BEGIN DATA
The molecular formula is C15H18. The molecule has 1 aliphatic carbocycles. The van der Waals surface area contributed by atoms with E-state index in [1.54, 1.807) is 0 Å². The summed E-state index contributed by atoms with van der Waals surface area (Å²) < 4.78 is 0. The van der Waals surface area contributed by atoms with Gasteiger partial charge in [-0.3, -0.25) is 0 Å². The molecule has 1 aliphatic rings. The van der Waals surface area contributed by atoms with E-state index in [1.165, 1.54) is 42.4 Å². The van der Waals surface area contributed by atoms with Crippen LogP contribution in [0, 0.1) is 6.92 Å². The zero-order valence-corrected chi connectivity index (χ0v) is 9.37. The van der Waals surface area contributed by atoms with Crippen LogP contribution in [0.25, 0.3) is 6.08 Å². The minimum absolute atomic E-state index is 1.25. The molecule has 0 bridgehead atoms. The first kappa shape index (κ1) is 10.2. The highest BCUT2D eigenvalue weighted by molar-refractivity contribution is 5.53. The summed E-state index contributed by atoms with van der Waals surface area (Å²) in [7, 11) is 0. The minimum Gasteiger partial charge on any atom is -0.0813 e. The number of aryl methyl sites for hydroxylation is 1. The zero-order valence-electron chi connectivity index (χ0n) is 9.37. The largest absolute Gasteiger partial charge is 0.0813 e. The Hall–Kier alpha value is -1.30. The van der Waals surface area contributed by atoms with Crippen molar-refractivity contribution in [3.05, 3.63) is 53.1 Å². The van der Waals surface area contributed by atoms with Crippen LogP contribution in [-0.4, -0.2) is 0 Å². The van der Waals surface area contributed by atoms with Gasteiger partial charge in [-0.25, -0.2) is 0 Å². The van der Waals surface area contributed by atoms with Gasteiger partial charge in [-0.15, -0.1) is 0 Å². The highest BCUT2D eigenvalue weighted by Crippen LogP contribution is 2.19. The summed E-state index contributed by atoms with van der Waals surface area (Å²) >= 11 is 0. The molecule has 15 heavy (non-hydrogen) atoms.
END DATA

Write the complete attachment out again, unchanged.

The molecular formula is C15H18. The molecule has 1 aliphatic carbocycles. The van der Waals surface area contributed by atoms with E-state index in [1.54, 1.807) is 0 Å². The summed E-state index contributed by atoms with van der Waals surface area (Å²) < 4.78 is 0. The van der Waals surface area contributed by atoms with Gasteiger partial charge in [-0.3, -0.25) is 0 Å². The molecule has 1 aliphatic rings. The van der Waals surface area contributed by atoms with E-state index in [1.165, 1.54) is 42.4 Å². The van der Waals surface area contributed by atoms with Crippen LogP contribution in [0, 0.1) is 6.92 Å². The zero-order valence-corrected chi connectivity index (χ0v) is 9.37. The van der Waals surface area contributed by atoms with Crippen LogP contribution in [0.25, 0.3) is 6.08 Å². The minimum absolute atomic E-state index is 1.25. The molecule has 0 bridgehead atoms. The first kappa shape index (κ1) is 10.2. The highest BCUT2D eigenvalue weighted by molar-refractivity contribution is 5.53. The summed E-state index contributed by atoms with van der Waals surface area (Å²) in [7, 11) is 0. The minimum Gasteiger partial charge on any atom is -0.0813 e. The number of aryl methyl sites for hydroxylation is 1. The zero-order valence-electron chi connectivity index (χ0n) is 9.37. The largest absolute Gasteiger partial charge is 0.0813 e. The Hall–Kier alpha value is -1.30. The van der Waals surface area contributed by atoms with Crippen molar-refractivity contribution in [3.05, 3.63) is 53.1 Å². The van der Waals surface area contributed by atoms with Crippen LogP contribution in [-0.4, -0.2) is 0 Å². The van der Waals surface area contributed by atoms with Gasteiger partial charge in [-0.25, -0.2) is 0 Å². The van der Waals surface area contributed by atoms with Gasteiger partial charge in [-0.15, -0.1) is 0 Å². The highest BCUT2D eigenvalue weighted by Crippen LogP contribution is 2.19. The summed E-state index contributed by atoms with van der Waals surface area (Å²) >= 11 is 0. The molecule has 15 heavy (non-hydrogen) atoms.